News Article

Efficiency Engineering Leads To Operational Cost Reduction

Within the entire life-cycle fab approach, efficiency engineering based on mass, energy and cost analysis identifies inefficiencies and other associated opportunities to reduce media consumption and disposal rates, according to P Giannoules and colleagues.
The major challenges to the electronics industry today are short product life cycles and the continuous development of new products with ever-smaller feature sizes. Also of concern are the large initial investments and operational costs that are required for new wafer fabs or upgrading existing ones, specifically during market downturns.

Approximately 40% of the operational costs of a new wafer fab are due to capital investment, and another 30% can be attributed to the supply and disposal of materials and energy. Consequently, activities that support the continuous reduction of material and energy consumption and disposal will improve cost of ownership and therefore the financial performance of a fab (Gälli et al.).

Managing costs

During the processing of GaAs wafers, wet cleaning and wet etching are used. These processes require large amounts of ultra-pure water and expensive chemicals, and produce wastewater containing arsenic compounds that must be treated at high cost.

In dry etching some of the process gases used are perfluorinated carbons (PFCs) or related compounds, which results in exhausts containing these gases, their reaction products and arsenic compounds. In GaAs device fabrication the epitaxy process alone often contributes to more than 50% of the wafer cost. This includes the costs for energy as well as chemicals and gases such as trimethyl gallium, arsine and hydrogen. Many of these and their related compounds are toxic, pyrophoric or explosive, and therefore require specific investments for their safe delivery and handling, as well as for the emission control of exhaust, wastewater and solid waste. As a result, efficiency improvements include both the consumption of material and energy as well as the resulting emissions, making the management of reduction programs crucial.

The continual introduction of new processes and materials also creates new costs in supply, disposal, safety and health. To foresee and understand these costs in the context of the entire fab is also therefore an ongoing and critical management task.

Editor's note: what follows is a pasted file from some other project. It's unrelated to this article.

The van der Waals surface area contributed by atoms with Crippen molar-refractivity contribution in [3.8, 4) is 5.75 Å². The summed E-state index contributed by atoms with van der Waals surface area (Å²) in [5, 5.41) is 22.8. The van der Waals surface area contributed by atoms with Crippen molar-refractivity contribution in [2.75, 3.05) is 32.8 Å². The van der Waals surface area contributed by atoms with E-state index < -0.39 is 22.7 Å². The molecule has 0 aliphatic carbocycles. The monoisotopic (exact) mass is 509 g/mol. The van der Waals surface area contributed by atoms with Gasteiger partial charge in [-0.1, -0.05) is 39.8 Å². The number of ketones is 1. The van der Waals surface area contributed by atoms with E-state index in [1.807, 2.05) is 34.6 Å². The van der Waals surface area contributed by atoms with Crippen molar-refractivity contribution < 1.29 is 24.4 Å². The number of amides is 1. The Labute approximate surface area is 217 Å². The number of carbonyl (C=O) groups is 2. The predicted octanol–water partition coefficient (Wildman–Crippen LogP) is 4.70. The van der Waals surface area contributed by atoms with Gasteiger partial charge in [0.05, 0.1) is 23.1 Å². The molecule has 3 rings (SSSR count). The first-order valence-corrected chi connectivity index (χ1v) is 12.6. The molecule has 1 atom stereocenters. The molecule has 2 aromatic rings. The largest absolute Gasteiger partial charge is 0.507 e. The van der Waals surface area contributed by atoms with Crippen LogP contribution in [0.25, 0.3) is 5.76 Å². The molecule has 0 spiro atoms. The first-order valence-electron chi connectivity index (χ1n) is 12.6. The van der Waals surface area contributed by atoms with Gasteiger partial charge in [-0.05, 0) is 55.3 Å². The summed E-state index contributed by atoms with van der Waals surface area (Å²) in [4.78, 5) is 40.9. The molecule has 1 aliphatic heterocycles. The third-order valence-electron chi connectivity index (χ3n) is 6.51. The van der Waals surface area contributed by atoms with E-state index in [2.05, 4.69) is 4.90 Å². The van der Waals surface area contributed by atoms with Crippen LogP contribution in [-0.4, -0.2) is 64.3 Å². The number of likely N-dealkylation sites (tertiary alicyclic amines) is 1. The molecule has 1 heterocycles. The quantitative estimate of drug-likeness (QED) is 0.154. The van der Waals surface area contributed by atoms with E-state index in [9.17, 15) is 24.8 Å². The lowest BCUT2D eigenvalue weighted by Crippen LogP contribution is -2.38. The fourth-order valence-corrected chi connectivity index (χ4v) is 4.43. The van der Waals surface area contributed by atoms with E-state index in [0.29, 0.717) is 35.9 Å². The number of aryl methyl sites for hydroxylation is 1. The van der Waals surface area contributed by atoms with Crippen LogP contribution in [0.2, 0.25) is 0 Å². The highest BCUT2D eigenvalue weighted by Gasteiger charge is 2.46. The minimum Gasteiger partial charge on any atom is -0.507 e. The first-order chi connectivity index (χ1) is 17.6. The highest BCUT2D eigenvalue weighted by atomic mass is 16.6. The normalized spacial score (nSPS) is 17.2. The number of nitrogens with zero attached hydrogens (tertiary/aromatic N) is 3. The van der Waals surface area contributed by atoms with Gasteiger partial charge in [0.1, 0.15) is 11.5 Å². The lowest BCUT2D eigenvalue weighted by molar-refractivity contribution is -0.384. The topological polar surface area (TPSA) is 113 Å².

The efficiency engineering approach

In a compound semiconductor fab the supply and disposal demands of production determine the capacity of the facility. Within the fab, individual facility systems influence each other. If production needs more ultra-pure water, the consumption of raw water, nitrogen, electricity, chemicals, and heating and cooling energy, will also increase to a certain extent, since these materials are used in the ultra-pure water plant.

This simple example illustrates the importance of thinking in terms of systems rather than considering plants or media individually. The financial consequences of any planned changes can only be assessed if cost transparency is achieved.

Cost transparency is a key factor in achieving the optimal financial performance of a wafer fab. This is where efficiency engineering comes in. The following five elements are the basis for efficiency enhancement of a compound semiconductor fab:
• transparency of mass, energy and cost flows;
• monitoring of equipment performance;
• benchmarking of production and facility efficiency;
• cost-reduction programs to optimize efficiency;
• planning of future developments.

Combining these elements with the overall efficiency goals set by the fab management will result in a continuous improvement process that is fully compatible with the ISO 14001 strategy of establishing an environmental management system.

Flow analyses

The methodologies for efficiency engineering are mass- and energy-flow analyses, which are based on the principles of mass and energy conservation. By assigning costs to the media, a cost-flow analysis can be achieved.

Mass-, energy- and cost-flow analyses are used to optimize the entire fab based on input and output considerations. The bottom-up approach starts with the individual equipment and may end at the level of the entire fab (figure 1). In the efficiency engineering approach the fab is viewed as the sum of the processes which have a potential for improvement.

Cost-saving potentials can be classified according to their potential for implementation. Short-term optimization may be implemented immediately without interference to the manufacturing processes. Examples include reducing excessive consumption, changing the segregation of waste streams, and reusing/recycling material and energy.

Long-term optimization includes improvements that often require minor adaptations of processes and equipment. These improvements need to be evaluated and will only be implemented if they are financially attractive. Some improvements might become relevant when assessing cost of ownership for new process equipment. Improvements affecting process equipment and process design require the integration of the tool manufacturer.

M+W Zander s approach is the application of efficiency engineering throughout the entire life cycle of a fab, including design, construction and facility management. This leads to an increase in productivity and a reduction in the total cost of ownership.

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